Hi everyone, and thanks to Amanda for asking me to stop by today and talk a little about sisters and sisterhood. As avid readers and lovers of the Regency, we are part of a close-knit sorority—with Lizzie and Jane Bennet as our patron saints! It’s a special bond, for as the great English Romantic poet Christina Rossetti wrote: “For there is no friend like a sister, in calm or stormy weather, to cheer one on the tedious way, to fetch one if one goes astray, to lift one if one totters down, to strengthen whilst one stands.”
I have two brothers and no sisters, so when I first read Pride and Prejudice, one of the things I loved about it was the wonderful closeness and camaraderie between Lizzie and Jane. (Yes, my brothers were great about teaching me lots of important lessons in life, like how to hit a curveball and how to fall out of a tree without bursting into girly tears. But they weren’t exactly interested in sharing tears over first crushes or shopping for pretty party dresses.) The two eldest Bennets have such a strong and special bond despite—or maybe because of—their very different personalities. With her inimical skill at depicting nuances of character, Austen captured to perfection a portrait of two sister-in-spirit as well as in blood. To this day, whenever I reread it, I feel a pang of longing for having missed having a sister with whom to share my secrets. (Though I do temper that wistfulness by reminding myself that I might have gotten Lydia instead of Jane!)
As I read Austen’s other books, I found it fascinating to see how she developed a full range of “paired” sisterly relationships. In Sense and Sensibility, Elinor and Marianne are close, but while Elinor, like Jane is sensible and very reserved, she also is much more of the “big” sister, feeling she has to hide her own most intimate feelings because she must be a model of wisdom and guidance to her more impetuous younger sibling. It’s a very different dynamic. And then, in Persuasion, Austen creates a pair of sisters who couldn’t be more ill-matched—Anne and her older sister Elizabeth have nothing in common emotionally, intellectually or morally.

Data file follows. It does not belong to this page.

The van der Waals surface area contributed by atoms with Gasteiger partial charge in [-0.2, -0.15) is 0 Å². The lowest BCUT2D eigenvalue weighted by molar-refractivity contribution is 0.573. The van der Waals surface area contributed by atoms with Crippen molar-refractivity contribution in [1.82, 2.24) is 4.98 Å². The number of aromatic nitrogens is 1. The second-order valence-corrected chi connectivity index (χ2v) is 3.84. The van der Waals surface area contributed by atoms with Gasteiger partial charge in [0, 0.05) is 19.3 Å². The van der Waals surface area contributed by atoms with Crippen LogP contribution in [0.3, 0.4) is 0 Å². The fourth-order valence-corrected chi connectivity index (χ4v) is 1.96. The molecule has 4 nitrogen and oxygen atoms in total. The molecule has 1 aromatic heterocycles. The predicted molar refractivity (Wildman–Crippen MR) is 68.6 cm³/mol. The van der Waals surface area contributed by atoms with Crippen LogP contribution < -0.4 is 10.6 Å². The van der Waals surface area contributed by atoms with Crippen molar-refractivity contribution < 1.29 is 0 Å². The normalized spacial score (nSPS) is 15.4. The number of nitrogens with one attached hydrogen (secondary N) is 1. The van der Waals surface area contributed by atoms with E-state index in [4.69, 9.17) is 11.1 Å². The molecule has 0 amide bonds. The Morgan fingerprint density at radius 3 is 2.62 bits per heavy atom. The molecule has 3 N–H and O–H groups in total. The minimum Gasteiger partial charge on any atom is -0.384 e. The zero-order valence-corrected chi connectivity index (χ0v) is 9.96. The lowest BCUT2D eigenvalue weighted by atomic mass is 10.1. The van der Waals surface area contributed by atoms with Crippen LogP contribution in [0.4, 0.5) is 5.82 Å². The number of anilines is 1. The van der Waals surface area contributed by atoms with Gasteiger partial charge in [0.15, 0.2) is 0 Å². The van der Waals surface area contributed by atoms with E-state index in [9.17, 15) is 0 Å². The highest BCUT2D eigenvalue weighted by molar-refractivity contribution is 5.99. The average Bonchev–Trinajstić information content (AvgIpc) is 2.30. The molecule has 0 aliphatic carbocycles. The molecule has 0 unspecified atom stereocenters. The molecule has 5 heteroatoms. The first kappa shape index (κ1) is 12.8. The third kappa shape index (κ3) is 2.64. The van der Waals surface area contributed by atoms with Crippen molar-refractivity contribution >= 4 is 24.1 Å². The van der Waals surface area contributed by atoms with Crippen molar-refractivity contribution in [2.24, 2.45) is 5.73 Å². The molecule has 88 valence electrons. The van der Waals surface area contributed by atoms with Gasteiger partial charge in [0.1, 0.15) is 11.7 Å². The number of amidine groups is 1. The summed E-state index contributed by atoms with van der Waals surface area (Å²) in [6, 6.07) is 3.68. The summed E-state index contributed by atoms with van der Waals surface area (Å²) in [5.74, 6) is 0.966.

All those nuances of sisters and sisterhood obviously stuck with me because when I sat down to and started working on a new series idea, I found myself drawn to the challenge of creating a trilogy around three closeknit sisters. (Hey, since I didn’t have those perfect confidantes in real life, I realized I could create them myself!) The “Hellions of High Street” is all about the three Sloane sisters who share a number of things, including a closeknit friendship, an unconventional sense of humor—and a secret passion for writing. Olivia, the eldest, pens fiery political essays, Anna, the middle sister, writes racy romance novels, and Caro, the youngest is an aspiring poet. As you can imagine, the conversations between them can get rather . . . interesting.
Especially when the talk turn to men.
In Scandalously Yours, the first book in the series, which debuts today (you can read an excerpt here) Olivia has several “men” problems. Which all involve the oh-so proper Earl of Wrexham, a former war hero known in Society as the Perfect Hero. Her fiery political essays, written under a pen name, have attracted his attention, but the problem is, he mustn’t learn that a lady has written them. And then there’s the tongue-in-cheek reply to a newspaper that has been inadvertently sent to the earl’s young son . . .
Her sisters have some clever suggestions on what she should do to put out the flames. But all of a sudden, the sparks seem to be flying out of control! Because as we all know, secret passions can lead a lady into trouble . . .
So, do you have sisters? If so, are you like Jane-Lizzie, Elinor-Marianne or Anne-Elizabeth . . .or something in between? Do you have any other favorite pair of sisters in literature? One commentator will be chosen at random to win a copy of Scandalously Yours (w either e-book now or print in several month—your choice!)Cara here,Hi everyone, and thanks to Amanda for asking me to stop by today and talk a little about sisters and sisterhood. As avid readers and lovers of the Regency, we are part of a close-knit sorority—with Lizzie and Jane Bennet as our patron saints! It’s a special bond, for as the great English Romantic poet Christina Rossetti wrote: “For there is no friend like a sister, in calm or stormy weather, to cheer one on the tedious way, to fetch one if one goes astray, to lift one if one totters down, to strengthen whilst one stands.”